William Rush Carving His Allegorical Figure of the Schuykill River Prev Next


Completion Date: 1877

Style: Realism

Genre: genre painting

Technique: oil

Material: canvas

Gallery: Philadelphia Museum of Art, Philadelphia, PA, USA

Tags: arts-and-crafts, female-nude

William Rush and His Model is the name given to several paintings by Thomas Eakins, one set from 1876-77 and the other from 1908. These works depict the American wood sculptor William Rush in 1808, carving his statue Water Nymph and Bittern for a fountain at Philadelphia's first waterworks. Eakins's interest in William Rush originated from a desire to restore Rush's name to prominence in the history of American art. Eakins taught at the Pennsylvania Academy of the Fine Arts, of which Rush had been a founder. Eakins was a strong believer in teaching human anatomy, and insisted that his students study from nude models. Since it is unlikely that Rush had employed a nude model for his sculpture of a draped water nymph, the painting may be viewed as Eakins's demonstration of the importance of studying anatomy from nudes.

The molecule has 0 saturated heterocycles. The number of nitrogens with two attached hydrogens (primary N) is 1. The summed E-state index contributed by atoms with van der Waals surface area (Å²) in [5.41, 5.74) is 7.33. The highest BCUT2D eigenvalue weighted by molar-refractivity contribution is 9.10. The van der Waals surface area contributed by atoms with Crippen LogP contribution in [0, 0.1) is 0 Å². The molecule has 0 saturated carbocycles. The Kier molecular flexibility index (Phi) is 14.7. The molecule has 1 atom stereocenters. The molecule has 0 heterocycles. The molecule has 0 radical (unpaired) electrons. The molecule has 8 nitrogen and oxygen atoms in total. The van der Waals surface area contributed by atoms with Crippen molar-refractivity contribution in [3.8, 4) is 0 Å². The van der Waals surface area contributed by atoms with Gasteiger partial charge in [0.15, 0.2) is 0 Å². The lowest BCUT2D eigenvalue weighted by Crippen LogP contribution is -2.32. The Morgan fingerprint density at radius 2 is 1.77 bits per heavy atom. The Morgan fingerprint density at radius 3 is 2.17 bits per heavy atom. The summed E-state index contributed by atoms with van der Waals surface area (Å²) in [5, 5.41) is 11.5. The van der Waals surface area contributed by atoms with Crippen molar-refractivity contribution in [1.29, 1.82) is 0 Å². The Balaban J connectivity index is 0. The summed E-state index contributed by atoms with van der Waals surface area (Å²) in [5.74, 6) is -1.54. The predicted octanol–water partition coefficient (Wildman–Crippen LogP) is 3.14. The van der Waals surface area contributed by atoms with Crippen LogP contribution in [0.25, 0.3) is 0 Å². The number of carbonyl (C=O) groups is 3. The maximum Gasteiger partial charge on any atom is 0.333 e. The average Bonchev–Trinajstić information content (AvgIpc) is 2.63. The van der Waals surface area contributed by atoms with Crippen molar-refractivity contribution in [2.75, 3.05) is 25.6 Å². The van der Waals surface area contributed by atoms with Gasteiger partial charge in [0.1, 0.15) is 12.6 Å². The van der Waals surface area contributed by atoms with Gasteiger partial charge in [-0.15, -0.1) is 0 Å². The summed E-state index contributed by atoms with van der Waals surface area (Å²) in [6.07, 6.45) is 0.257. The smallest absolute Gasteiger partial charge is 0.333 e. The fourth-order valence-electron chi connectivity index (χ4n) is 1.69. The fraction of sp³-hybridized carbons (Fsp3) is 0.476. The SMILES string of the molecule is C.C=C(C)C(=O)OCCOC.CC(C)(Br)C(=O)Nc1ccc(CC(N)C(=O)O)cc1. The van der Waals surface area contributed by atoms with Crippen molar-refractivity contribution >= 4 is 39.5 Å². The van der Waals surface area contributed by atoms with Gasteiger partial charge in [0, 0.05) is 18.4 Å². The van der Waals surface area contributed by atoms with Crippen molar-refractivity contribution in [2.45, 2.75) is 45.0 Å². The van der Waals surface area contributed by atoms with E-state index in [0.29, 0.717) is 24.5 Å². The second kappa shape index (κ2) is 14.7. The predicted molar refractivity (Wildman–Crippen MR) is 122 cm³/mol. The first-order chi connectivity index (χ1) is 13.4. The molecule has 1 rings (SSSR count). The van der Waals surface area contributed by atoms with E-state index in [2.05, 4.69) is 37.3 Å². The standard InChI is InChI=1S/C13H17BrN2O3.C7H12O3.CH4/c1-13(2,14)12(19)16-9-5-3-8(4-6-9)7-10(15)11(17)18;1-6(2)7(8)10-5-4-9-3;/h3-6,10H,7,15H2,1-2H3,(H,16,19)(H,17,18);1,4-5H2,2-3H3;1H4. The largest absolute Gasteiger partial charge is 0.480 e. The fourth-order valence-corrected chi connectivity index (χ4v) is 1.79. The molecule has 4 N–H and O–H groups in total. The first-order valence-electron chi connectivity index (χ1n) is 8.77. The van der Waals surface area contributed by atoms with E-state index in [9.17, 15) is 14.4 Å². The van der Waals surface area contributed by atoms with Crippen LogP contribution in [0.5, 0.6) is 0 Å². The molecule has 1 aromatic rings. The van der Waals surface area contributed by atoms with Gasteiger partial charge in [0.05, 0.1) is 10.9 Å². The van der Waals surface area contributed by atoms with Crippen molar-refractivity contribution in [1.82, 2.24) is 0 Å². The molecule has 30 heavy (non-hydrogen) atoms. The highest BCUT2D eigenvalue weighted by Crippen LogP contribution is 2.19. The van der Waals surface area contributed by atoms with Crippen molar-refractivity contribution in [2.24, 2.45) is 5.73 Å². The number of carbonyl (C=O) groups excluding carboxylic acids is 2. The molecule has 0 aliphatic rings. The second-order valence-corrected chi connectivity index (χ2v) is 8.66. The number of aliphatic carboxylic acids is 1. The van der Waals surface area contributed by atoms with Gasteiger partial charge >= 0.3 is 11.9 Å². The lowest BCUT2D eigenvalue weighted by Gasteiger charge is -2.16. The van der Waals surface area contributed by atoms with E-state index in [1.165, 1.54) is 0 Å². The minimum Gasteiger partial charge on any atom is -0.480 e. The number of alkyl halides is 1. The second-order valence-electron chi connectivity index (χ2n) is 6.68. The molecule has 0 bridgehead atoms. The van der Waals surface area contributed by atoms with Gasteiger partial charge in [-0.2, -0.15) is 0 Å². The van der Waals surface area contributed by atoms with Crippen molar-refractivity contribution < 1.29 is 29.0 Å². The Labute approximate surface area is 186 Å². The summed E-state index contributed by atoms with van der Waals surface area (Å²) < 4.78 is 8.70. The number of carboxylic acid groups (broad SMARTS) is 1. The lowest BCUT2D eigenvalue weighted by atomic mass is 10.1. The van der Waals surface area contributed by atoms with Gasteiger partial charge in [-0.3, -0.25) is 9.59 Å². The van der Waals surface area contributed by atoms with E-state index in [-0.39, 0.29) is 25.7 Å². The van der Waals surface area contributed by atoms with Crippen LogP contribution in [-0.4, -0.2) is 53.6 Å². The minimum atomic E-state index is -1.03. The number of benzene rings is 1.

This artwork is in the public domain. Why?

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